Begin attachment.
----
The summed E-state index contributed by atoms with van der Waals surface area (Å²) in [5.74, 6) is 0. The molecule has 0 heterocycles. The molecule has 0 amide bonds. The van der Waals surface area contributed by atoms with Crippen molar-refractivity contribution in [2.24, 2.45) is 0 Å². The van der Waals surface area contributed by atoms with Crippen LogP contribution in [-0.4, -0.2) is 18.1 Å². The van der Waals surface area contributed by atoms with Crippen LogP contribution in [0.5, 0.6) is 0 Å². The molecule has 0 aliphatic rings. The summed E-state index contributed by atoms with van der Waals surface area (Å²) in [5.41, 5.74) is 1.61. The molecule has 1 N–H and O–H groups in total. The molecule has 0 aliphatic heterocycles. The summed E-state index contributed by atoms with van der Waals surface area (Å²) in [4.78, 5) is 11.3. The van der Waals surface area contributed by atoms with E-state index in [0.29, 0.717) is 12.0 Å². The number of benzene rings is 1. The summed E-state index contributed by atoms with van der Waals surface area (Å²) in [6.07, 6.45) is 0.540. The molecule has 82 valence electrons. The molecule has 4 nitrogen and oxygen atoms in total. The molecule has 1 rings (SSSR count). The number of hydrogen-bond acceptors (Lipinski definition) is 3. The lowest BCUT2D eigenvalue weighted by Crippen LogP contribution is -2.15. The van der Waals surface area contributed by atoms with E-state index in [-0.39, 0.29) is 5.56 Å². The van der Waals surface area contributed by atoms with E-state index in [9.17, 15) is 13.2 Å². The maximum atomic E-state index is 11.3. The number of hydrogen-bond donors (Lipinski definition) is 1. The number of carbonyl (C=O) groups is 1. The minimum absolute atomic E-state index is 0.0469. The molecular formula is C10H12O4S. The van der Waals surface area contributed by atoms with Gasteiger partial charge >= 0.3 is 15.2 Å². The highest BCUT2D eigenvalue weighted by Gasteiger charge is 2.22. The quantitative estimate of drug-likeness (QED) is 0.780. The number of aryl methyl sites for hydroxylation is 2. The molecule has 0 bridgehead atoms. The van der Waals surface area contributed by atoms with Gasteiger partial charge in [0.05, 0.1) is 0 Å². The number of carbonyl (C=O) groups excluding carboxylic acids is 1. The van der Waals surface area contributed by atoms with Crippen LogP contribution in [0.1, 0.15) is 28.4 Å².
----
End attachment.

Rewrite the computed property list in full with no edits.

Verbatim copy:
The summed E-state index contributed by atoms with van der Waals surface area (Å²) in [5.74, 6) is 0. The molecule has 0 heterocycles. The molecule has 0 amide bonds. The van der Waals surface area contributed by atoms with Crippen molar-refractivity contribution in [2.24, 2.45) is 0 Å². The van der Waals surface area contributed by atoms with Crippen LogP contribution in [-0.4, -0.2) is 18.1 Å². The van der Waals surface area contributed by atoms with Crippen LogP contribution in [0.5, 0.6) is 0 Å². The molecule has 0 aliphatic rings. The summed E-state index contributed by atoms with van der Waals surface area (Å²) in [5.41, 5.74) is 1.61. The molecule has 1 N–H and O–H groups in total. The molecule has 0 aliphatic heterocycles. The summed E-state index contributed by atoms with van der Waals surface area (Å²) in [4.78, 5) is 11.3. The van der Waals surface area contributed by atoms with E-state index in [0.29, 0.717) is 12.0 Å². The number of benzene rings is 1. The summed E-state index contributed by atoms with van der Waals surface area (Å²) in [6.07, 6.45) is 0.540. The molecule has 82 valence electrons. The molecule has 4 nitrogen and oxygen atoms in total. The molecule has 1 rings (SSSR count). The number of hydrogen-bond acceptors (Lipinski definition) is 3. The lowest BCUT2D eigenvalue weighted by Crippen LogP contribution is -2.15. The van der Waals surface area contributed by atoms with E-state index in [-0.39, 0.29) is 5.56 Å². The van der Waals surface area contributed by atoms with E-state index in [9.17, 15) is 13.2 Å². The maximum atomic E-state index is 11.3. The number of hydrogen-bond donors (Lipinski definition) is 1. The number of carbonyl (C=O) groups is 1. The minimum absolute atomic E-state index is 0.0469. The molecular formula is C10H12O4S. The van der Waals surface area contributed by atoms with Gasteiger partial charge >= 0.3 is 15.2 Å². The highest BCUT2D eigenvalue weighted by Gasteiger charge is 2.22. The quantitative estimate of drug-likeness (QED) is 0.780. The number of aryl methyl sites for hydroxylation is 2. The molecule has 0 bridgehead atoms. The van der Waals surface area contributed by atoms with Gasteiger partial charge in [0.05, 0.1) is 0 Å². The number of carbonyl (C=O) groups excluding carboxylic acids is 1. The van der Waals surface area contributed by atoms with Crippen LogP contribution in [0.1, 0.15) is 28.4 Å².